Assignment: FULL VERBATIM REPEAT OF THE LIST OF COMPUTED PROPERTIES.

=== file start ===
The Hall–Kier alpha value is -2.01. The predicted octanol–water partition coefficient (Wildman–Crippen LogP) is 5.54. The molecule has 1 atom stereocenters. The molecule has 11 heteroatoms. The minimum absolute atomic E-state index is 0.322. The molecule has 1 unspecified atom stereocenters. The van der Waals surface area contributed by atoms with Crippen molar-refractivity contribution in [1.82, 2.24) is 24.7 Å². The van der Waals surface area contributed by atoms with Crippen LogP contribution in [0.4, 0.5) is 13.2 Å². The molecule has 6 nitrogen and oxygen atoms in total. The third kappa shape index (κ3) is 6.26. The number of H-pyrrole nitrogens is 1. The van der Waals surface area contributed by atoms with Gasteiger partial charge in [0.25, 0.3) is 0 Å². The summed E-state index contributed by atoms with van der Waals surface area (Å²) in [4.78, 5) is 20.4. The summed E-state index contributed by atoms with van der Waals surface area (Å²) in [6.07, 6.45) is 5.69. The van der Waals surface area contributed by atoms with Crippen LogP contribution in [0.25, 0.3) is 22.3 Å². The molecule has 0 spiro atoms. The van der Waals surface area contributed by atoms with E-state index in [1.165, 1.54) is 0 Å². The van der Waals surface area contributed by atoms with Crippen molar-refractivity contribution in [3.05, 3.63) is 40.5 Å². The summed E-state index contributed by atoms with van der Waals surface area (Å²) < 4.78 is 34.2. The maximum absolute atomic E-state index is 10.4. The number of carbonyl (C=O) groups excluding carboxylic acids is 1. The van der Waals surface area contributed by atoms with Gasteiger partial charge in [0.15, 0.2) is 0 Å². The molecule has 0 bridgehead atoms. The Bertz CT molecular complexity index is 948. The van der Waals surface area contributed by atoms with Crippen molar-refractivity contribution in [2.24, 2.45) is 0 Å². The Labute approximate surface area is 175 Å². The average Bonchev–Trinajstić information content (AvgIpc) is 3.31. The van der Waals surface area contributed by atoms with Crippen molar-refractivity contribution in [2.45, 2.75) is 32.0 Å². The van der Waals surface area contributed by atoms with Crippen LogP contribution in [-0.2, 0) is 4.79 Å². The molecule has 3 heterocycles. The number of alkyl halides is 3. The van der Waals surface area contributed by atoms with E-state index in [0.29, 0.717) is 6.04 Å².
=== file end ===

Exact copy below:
The Hall–Kier alpha value is -2.01. The predicted octanol–water partition coefficient (Wildman–Crippen LogP) is 5.54. The molecule has 1 atom stereocenters. The molecule has 11 heteroatoms. The minimum absolute atomic E-state index is 0.322. The molecule has 1 unspecified atom stereocenters. The van der Waals surface area contributed by atoms with Crippen molar-refractivity contribution in [1.82, 2.24) is 24.7 Å². The van der Waals surface area contributed by atoms with Crippen LogP contribution in [0.4, 0.5) is 13.2 Å². The molecule has 6 nitrogen and oxygen atoms in total. The third kappa shape index (κ3) is 6.26. The number of H-pyrrole nitrogens is 1. The van der Waals surface area contributed by atoms with Gasteiger partial charge in [0.25, 0.3) is 0 Å². The summed E-state index contributed by atoms with van der Waals surface area (Å²) in [4.78, 5) is 20.4. The summed E-state index contributed by atoms with van der Waals surface area (Å²) in [6.07, 6.45) is 5.69. The van der Waals surface area contributed by atoms with Crippen LogP contribution in [0.25, 0.3) is 22.3 Å². The molecule has 0 spiro atoms. The van der Waals surface area contributed by atoms with E-state index in [1.165, 1.54) is 0 Å². The van der Waals surface area contributed by atoms with Crippen molar-refractivity contribution in [3.05, 3.63) is 40.5 Å². The summed E-state index contributed by atoms with van der Waals surface area (Å²) < 4.78 is 34.2. The maximum absolute atomic E-state index is 10.4. The number of carbonyl (C=O) groups excluding carboxylic acids is 1. The van der Waals surface area contributed by atoms with Gasteiger partial charge in [0.15, 0.2) is 0 Å². The molecule has 0 bridgehead atoms. The Bertz CT molecular complexity index is 948. The van der Waals surface area contributed by atoms with Crippen molar-refractivity contribution in [2.24, 2.45) is 0 Å². The Labute approximate surface area is 175 Å². The average Bonchev–Trinajstić information content (AvgIpc) is 3.31. The van der Waals surface area contributed by atoms with Crippen molar-refractivity contribution in [2.45, 2.75) is 32.0 Å². The van der Waals surface area contributed by atoms with Crippen LogP contribution in [-0.2, 0) is 4.79 Å². The molecule has 3 heterocycles. The number of alkyl halides is 3. The van der Waals surface area contributed by atoms with E-state index in [0.29, 0.717) is 6.04 Å².